“The global economy seems to be recovering,” the chairman of the IMF’s Financial Committee meeting said at press conference over the weekend. “The worst is definitely behind us,” advised Youssef Boutros-Ghali, who’s also the Egyptian finance minister in his day job.

But most bouts of macro optimism come with caveats these days, and Boutros-Ghali’s cheerful commentary was no exception. “We are not out of the woods yet,” he added. “We see a strengthening of economic recovery, but we also see an unevenness in this recovery, unevenness within countries, and unevenness between countries.”
Earlier in the week, the IMF revised up its global growth forecast to 4.2% for 2010 from January’s estimate of 3.9%. Leading the expansion: emerging market economies, Boutros-Ghali emphasized in his Saturday chat with the press. The IMF projects that emerging nations will grow by more than 6% this year and next.
By comparison, economic growth in mature economies is expected to be relatively modest at roughly 2% to 2.5%. Not too shabby on its face. The problem is that the advanced economies need something better than average for an extended period in the wake of the Great Recession. As the IMF’s chief economist, Olivier Blanchard, explained on the IMF’s blog a few days ago: The 2%-plus outlook for growth in advanced economies

…is just not enough to make up for the ground lost during the recession. Output for these countries is now 7% below its pre-crisis trend, and this “output gap” is expected to remain large for many years to come. Associated with this prolonged output gap is persistent high unemployment. We forecast the unemployment rate in advanced economies to reach 8.4% in 2010, and to only decline to 8.0% in 2011.

The main factor behind this weak performance and this prolonged output gap is weak private demand. In the United States, consumers, who were the drivers of the economy before the crisis, are being more prudent. In Europe, where banks play a central role in financial intermediation, the weak banking sector limits credit supply. In Japan, deflation has reappeared, leading to higher real interest rates, and putting in danger an already weak recovery.

But while there’s a risk of growth that’s not quite up to the challenge in the developed world, some analysts think the hazards of a fresh round of economic contraction have diminished. “In the United States, there is a growing consensus that the risk of a double dip recession has abated which is positively impacting markets,” the Blackstone Group said in a statement this past week.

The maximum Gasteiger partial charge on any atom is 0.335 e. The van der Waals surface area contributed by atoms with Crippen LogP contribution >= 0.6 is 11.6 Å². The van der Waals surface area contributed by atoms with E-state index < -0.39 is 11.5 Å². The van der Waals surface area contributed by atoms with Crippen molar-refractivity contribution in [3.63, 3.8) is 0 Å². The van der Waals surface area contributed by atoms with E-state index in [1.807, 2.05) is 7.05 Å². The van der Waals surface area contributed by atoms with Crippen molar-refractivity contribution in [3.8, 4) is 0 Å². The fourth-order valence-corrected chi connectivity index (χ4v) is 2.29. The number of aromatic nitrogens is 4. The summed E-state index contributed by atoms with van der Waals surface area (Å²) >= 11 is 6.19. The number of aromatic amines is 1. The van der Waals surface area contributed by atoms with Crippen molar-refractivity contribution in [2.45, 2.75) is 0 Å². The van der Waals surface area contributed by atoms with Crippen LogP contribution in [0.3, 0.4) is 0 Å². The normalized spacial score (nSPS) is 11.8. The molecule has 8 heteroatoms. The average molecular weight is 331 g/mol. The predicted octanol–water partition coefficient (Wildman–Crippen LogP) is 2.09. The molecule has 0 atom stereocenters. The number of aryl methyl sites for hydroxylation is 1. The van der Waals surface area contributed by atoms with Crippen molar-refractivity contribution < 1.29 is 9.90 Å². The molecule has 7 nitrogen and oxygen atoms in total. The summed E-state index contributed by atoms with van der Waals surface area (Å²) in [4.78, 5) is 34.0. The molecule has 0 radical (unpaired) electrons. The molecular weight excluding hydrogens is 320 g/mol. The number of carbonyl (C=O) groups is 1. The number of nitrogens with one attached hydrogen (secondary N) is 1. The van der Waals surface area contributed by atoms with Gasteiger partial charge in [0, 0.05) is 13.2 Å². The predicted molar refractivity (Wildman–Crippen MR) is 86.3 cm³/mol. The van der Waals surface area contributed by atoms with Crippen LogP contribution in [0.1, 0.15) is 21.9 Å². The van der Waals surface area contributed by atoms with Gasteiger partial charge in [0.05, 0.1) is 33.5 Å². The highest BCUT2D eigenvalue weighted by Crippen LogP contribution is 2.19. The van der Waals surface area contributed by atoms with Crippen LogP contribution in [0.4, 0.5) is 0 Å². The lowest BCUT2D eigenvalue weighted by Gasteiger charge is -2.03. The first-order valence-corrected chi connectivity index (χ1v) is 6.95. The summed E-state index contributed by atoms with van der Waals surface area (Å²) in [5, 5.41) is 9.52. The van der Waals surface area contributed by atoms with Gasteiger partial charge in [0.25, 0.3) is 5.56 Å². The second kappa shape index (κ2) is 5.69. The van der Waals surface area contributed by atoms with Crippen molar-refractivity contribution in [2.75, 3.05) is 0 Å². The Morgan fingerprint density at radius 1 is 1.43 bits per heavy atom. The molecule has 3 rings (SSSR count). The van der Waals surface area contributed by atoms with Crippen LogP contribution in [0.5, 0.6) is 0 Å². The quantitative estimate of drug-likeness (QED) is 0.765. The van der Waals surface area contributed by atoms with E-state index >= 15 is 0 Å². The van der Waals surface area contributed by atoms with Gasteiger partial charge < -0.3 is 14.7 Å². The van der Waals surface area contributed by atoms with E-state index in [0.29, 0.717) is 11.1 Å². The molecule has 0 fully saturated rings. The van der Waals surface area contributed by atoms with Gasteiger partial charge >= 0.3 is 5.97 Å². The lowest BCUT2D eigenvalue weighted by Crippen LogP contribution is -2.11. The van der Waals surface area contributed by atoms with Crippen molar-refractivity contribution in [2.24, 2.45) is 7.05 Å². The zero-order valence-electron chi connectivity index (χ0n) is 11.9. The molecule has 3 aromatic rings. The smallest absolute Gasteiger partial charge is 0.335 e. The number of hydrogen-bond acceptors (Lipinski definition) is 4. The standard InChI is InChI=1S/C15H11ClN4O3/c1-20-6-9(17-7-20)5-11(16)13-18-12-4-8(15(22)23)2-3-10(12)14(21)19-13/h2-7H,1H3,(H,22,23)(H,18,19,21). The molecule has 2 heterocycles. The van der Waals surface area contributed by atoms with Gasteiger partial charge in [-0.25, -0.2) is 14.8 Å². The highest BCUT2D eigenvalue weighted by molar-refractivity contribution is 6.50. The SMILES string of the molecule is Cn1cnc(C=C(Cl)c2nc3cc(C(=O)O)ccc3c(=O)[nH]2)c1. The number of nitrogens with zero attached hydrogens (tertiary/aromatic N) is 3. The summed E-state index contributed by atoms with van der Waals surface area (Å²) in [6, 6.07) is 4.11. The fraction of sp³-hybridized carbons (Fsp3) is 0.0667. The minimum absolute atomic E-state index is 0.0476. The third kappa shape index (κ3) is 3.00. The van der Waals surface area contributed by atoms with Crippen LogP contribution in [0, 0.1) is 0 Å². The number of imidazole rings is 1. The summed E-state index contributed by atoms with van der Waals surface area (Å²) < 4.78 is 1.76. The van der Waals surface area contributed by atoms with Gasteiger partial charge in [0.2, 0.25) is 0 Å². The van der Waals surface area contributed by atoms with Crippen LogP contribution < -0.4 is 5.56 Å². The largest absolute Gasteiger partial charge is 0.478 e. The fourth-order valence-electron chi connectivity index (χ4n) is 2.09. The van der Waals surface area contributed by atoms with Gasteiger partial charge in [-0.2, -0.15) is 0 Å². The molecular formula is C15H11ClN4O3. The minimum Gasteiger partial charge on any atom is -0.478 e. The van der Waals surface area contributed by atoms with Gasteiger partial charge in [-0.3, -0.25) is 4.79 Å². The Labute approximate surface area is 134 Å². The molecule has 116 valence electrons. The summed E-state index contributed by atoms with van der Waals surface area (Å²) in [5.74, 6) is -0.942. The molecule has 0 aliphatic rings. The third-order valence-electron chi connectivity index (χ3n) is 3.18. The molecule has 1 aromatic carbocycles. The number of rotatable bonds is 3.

In fact, it’s easy to find forecasts of modest growth for U.S. GDP for the year ahead. BMO Capital, for instance, projects the U.S. economy will expand by roughly 2.5% to 3.0% at an annual pace in the coming quarters. MFC Global Investment Management expects even stronger results, albeit with that annoying caveat again:

We forecast a robust economic recovery, as job growth will drive incomes and consumer spending, which in turn fuel a resurgence of business investment. The process of rebuilding inventories, which pushed GDP growth to almost 6% in Q4 2009, is not over yet. In addition, more than half of last year’s stimulus package is still to come, while a synchronized global expansion is boosting exports.

But this is not the whole story. Another wave of mortgage defaults and foreclosures threatens renewed declines in home prices, while commercial real estate seems on the verge of a major slump. More losses for banks would only make a constrained lending environment even worse, potentially limiting the normal growth of spending.

Meantime, the always cautious, circumspect and widely followed Jeremy Grantham, chief strategist of GMO, writes in his latest quarterly letter to clients:

The economy is limping back into action, but faces some tough long-term headwinds that I collectively call “seven lean years.” Mortgage defaults in housing, steady repayments of
consumer debt, and refi nancings in commercial real estate and private equity, are all problems that linger, as do many others, on what is becoming a long, boring list. We may get very lucky and have a strong broad-based economic recovery.

Boring but no less relevant. The next several months are sure to be a test of the economy’s capacity from transitioning from crisis mode to something resembling stable-growth mode. The outcome will likely be determined by the prevailing winds in the labor and housing markets, both of which were crushed by the economic turmoil in recent years. In both cases, there are nascent signs of stabilization, which may be a prelude to a bonafide recovery.
One reason for thinking so comes from a new survey of U.S. companies, which are becoming more confident that the economy will grow, which inspires plans for more hiring and less firing. As the National Association for Business Economics reports today:

Job creation increased for the first time in the past two years of this NABE survey. The percentage of firms increasing payrolls rose to 22% from 13% in the January survey. The percentage of firms cutting jobs moved lower—from 28% in January to 13% in April. The share of respondents expecting their firms to add employees over the coming six months rose to 37%, up from 29% in the previous survey.

Cautious optimism seems to be the sentiment of the moment. Even assuming that’s accurate, what does it mean for the market? Have stocks fully priced in the expected recovery? “If the economic recovery is slow and if unemployment drops slowly,” writes Grantham, “then [Fed chairman] Bernanke will certainly keep rates very low, as he has promised in as clear a way as language permits. In that case, stocks and general speculation will very probably rise from levels that are already overpriced.”
The margin for error, in other words, is getting uncomfortably thin. That doesn’t mean equities won’t climb higher. But the potential fallout from any negative surprises isn’t getting any smaller.